The Hoover Institution at Stanford University, founded in 1959 on Herbert Hoover’s ideas on American government and enterprise, is a remarkable resource for giddy scholars everywhere. Besides enabling research in the social sciences, the Institution also has a rich archive, the gem of which (to me!) is a collection of more than one hundred thousand political posters from the 20th century. Hailing from newsstands and bulletin boards across the globe, at least 3000 of these posters are from the Soviet Union, with a handful from the Caucasus. (As only 30% of the posters have actually been catalogued and digitized, the actual number may be drastically higher.) Although not all of the posters are available in full size online, all come with descriptions in thumbnail form and are definitely worth a look.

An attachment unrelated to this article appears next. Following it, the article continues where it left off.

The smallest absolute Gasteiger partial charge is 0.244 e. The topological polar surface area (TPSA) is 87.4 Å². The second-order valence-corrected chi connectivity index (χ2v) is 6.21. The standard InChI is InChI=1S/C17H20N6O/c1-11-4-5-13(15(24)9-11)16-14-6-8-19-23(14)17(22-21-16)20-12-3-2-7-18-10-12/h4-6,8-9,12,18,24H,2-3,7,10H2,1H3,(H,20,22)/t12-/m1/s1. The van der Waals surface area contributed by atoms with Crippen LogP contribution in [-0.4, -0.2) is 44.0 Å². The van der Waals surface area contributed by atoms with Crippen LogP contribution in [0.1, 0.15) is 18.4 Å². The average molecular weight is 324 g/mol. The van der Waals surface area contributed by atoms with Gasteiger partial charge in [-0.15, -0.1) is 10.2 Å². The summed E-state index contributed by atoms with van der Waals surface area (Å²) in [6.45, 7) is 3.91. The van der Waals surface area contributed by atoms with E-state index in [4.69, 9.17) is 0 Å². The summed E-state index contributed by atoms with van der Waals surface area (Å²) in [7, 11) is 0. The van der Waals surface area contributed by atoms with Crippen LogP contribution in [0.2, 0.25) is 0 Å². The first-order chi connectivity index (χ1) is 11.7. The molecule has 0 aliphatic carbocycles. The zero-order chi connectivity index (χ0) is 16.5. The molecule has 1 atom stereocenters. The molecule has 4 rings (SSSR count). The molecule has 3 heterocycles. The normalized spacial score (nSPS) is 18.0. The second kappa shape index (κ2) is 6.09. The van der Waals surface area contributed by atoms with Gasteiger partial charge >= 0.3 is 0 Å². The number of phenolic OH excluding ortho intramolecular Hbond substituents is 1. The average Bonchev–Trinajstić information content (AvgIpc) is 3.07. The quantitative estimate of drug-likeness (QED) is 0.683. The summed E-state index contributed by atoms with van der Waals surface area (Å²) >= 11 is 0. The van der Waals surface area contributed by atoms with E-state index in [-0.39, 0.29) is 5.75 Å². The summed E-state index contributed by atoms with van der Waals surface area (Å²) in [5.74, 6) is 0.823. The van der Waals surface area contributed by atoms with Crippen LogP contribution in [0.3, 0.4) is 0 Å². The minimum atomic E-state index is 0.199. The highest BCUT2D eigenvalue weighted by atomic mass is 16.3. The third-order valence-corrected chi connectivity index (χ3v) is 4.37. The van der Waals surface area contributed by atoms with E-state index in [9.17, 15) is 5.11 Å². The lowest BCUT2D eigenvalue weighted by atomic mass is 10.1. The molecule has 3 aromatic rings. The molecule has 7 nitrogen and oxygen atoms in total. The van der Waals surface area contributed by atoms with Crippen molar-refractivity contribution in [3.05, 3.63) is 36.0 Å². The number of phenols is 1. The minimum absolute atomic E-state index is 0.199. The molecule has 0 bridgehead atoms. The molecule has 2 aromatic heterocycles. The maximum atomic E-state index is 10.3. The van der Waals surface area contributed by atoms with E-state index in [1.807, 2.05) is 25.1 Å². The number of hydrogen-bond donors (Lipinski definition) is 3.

From what is available through various online sources, below is a selection capturing various corners of the Caucasus “as they were”—or, shall we say, as they should have been.
For anyone interested in Soviet posters as a distinct political medium or in theories of political iconography at large, I highly recommend Victoria Bonnell’s Iconography of Power: Soviet Political Posters under Lenin and Stalin (University of California Press, 1997).